ARGAYASH, Russia -- People living near a nuclear reprocessing plant that is suspected to have caused a spike in radioactivity over the Ural Mountains in Russia say they were never warned by officials of any potential danger.
Residents and even local officials in the town of Argayash told RFE/RL on November 21 that they first heard reports of the rise in radioactivity from Western news reports.
"No, we don't know anything. Just read about it on the Internet myself. We don't know any more. Only doctors might know," said a local official who requested anonymity, he explained, due to his working for the government.
However, at least one doctor in Argayash, Abdulkhay Valeyev, said he couldn't comment because there was not enough information.
"No, these are unconfirmed facts. We can't confirm or deny it because there's no data about it," Valeyev told RFE/RL.
The comments come after Russian authorities earlier on November 21 confirmed reports of a spike in radioactivity in the air over the Ural Mountains.
The Russian meteorological service said in a statement that it recorded the release of ruthenium-106 in the southern Urals in late September and classified it as "extremely high contamination."
It also said high levels of radiation in residential areas adjacent to Rosatom's Mayak plant for spent nuclear fuel had been detected. Air samples in the town of Argayash, 30 kilometers from Mayak, in late September-early October, for example, showed levels nearly 1,000 times higher than those recorded in previous months.
In 1957, the Mayak facility was the site of one of the worst nuclear accidents in history, and nearby residents say the government is still paying little attention to their plight 60 years later.
In a statement on November 21, Mayak denied being the source of contamination. The plant said it has not conducted any work extracting ruthenium-106 from spent nuclear fuel "for several years."
But many of those living near Mayak appear skeptical of such assurances, given the trickle of official information so far.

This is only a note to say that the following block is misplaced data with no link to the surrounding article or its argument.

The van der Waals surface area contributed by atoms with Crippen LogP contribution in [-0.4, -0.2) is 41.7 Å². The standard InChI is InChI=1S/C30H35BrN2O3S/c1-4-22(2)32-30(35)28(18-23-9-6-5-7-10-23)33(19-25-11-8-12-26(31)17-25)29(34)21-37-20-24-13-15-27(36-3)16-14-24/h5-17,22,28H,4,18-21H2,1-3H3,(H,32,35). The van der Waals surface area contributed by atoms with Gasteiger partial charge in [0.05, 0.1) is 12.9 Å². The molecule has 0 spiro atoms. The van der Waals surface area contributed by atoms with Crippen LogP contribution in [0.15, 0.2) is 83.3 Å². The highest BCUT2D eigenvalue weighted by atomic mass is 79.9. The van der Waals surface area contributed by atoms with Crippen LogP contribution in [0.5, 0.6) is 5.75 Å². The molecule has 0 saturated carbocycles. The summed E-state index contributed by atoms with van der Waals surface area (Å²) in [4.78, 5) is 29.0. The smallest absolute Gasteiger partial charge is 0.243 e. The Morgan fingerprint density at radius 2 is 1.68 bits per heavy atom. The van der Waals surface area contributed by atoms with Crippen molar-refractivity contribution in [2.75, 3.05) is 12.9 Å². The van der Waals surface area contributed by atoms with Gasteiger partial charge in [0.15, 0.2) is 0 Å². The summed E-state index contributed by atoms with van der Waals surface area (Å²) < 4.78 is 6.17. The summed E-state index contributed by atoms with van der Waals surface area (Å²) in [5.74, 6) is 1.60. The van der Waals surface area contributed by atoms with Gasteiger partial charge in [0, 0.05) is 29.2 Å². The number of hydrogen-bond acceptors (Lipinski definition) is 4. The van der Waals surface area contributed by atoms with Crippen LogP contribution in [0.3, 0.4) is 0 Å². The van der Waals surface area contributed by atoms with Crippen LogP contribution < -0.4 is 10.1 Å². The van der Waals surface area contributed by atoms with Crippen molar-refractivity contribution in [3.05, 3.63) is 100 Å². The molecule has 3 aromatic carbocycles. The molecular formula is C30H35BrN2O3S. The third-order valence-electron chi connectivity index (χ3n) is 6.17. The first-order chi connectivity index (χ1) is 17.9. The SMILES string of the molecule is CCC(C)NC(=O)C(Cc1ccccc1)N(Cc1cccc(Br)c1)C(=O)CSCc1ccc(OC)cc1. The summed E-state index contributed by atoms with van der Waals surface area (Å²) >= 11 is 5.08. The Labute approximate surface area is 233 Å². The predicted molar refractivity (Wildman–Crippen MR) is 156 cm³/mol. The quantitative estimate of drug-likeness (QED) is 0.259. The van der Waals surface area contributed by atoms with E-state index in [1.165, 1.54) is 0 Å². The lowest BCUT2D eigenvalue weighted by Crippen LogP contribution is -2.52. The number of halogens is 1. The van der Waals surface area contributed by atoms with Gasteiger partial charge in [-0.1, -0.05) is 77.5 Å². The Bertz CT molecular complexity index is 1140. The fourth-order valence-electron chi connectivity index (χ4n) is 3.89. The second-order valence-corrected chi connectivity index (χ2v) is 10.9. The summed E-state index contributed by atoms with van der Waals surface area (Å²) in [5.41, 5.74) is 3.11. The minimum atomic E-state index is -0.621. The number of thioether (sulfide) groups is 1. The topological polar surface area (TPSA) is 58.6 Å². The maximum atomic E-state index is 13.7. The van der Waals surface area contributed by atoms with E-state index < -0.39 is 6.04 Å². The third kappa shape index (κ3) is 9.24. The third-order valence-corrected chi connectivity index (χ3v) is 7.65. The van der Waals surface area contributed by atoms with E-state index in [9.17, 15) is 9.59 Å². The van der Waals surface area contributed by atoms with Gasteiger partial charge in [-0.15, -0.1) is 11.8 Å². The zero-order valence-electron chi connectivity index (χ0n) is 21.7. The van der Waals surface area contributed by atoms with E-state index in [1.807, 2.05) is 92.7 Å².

A local antinuclear activist said the information vacuum around the incident smacked of the Soviet response to the Chernobyl nuclear disaster in 1986.
"It's sad that we learned about this [radiation spike] from Western media. People are anxious for information to know whether it's dangerous or not, expecting explanations if it is dangerous or not," said Albert Garapov, the chairman of the Tatarstan Antinuclear Society.
"We learned about Chernobyl from Swedish media. Despite the passage of time, we still get this type of news about our country from the West," Garapov added.
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Garapov also said high radiation levels were being detected elsewhere in Tatarstan. "In Bugulma, its [radiation] level is 16 times higher than normal. That means it probably got there through rain clouds," he said, adding that local people should not panic but be cautious.
"I'd suggest people wash fruit and vegetables more thoroughly. We'll be monitoring the situation. It's not that dangerous but we need to know how to protect ourselves."
Greenpeace said in a statement on November 21 that it would petition the Russian Prosecutor-General's Office to investigate "a possible concealment of a radiation accident" and check whether public health was sufficiently protected.